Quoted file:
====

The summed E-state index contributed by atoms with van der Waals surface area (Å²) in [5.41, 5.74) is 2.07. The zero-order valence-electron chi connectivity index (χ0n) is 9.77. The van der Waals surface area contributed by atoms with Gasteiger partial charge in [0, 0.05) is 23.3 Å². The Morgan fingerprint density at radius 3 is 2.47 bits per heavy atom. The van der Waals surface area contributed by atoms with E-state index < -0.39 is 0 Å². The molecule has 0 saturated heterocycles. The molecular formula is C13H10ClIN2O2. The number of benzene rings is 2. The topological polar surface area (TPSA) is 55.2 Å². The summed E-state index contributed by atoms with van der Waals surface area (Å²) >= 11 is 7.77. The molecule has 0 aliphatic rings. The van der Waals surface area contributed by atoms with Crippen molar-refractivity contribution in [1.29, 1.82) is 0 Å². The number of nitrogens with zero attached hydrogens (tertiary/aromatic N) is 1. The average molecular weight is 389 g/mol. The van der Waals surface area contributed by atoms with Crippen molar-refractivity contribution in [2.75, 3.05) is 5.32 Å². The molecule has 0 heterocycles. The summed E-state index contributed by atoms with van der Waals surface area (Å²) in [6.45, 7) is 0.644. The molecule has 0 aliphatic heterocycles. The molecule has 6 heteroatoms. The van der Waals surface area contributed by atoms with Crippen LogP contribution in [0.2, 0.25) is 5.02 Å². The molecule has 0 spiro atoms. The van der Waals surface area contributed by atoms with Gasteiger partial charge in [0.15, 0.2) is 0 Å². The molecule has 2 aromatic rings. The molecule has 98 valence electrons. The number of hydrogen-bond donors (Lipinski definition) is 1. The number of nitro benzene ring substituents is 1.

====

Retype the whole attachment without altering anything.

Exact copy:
The summed E-state index contributed by atoms with van der Waals surface area (Å²) in [5.41, 5.74) is 2.07. The zero-order valence-electron chi connectivity index (χ0n) is 9.77. The van der Waals surface area contributed by atoms with Gasteiger partial charge in [0, 0.05) is 23.3 Å². The Morgan fingerprint density at radius 3 is 2.47 bits per heavy atom. The van der Waals surface area contributed by atoms with E-state index < -0.39 is 0 Å². The molecule has 0 saturated heterocycles. The molecular formula is C13H10ClIN2O2. The number of benzene rings is 2. The topological polar surface area (TPSA) is 55.2 Å². The summed E-state index contributed by atoms with van der Waals surface area (Å²) >= 11 is 7.77. The molecule has 0 aliphatic rings. The van der Waals surface area contributed by atoms with Crippen molar-refractivity contribution in [1.29, 1.82) is 0 Å². The number of nitrogens with zero attached hydrogens (tertiary/aromatic N) is 1. The average molecular weight is 389 g/mol. The van der Waals surface area contributed by atoms with Crippen molar-refractivity contribution in [2.75, 3.05) is 5.32 Å². The molecule has 0 heterocycles. The summed E-state index contributed by atoms with van der Waals surface area (Å²) in [6.45, 7) is 0.644. The molecule has 0 aliphatic heterocycles. The molecule has 6 heteroatoms. The van der Waals surface area contributed by atoms with Crippen LogP contribution in [0.2, 0.25) is 5.02 Å². The molecule has 0 spiro atoms. The van der Waals surface area contributed by atoms with Gasteiger partial charge in [0.15, 0.2) is 0 Å². The molecule has 2 aromatic rings. The molecule has 98 valence electrons. The number of hydrogen-bond donors (Lipinski definition) is 1. The number of nitro benzene ring substituents is 1.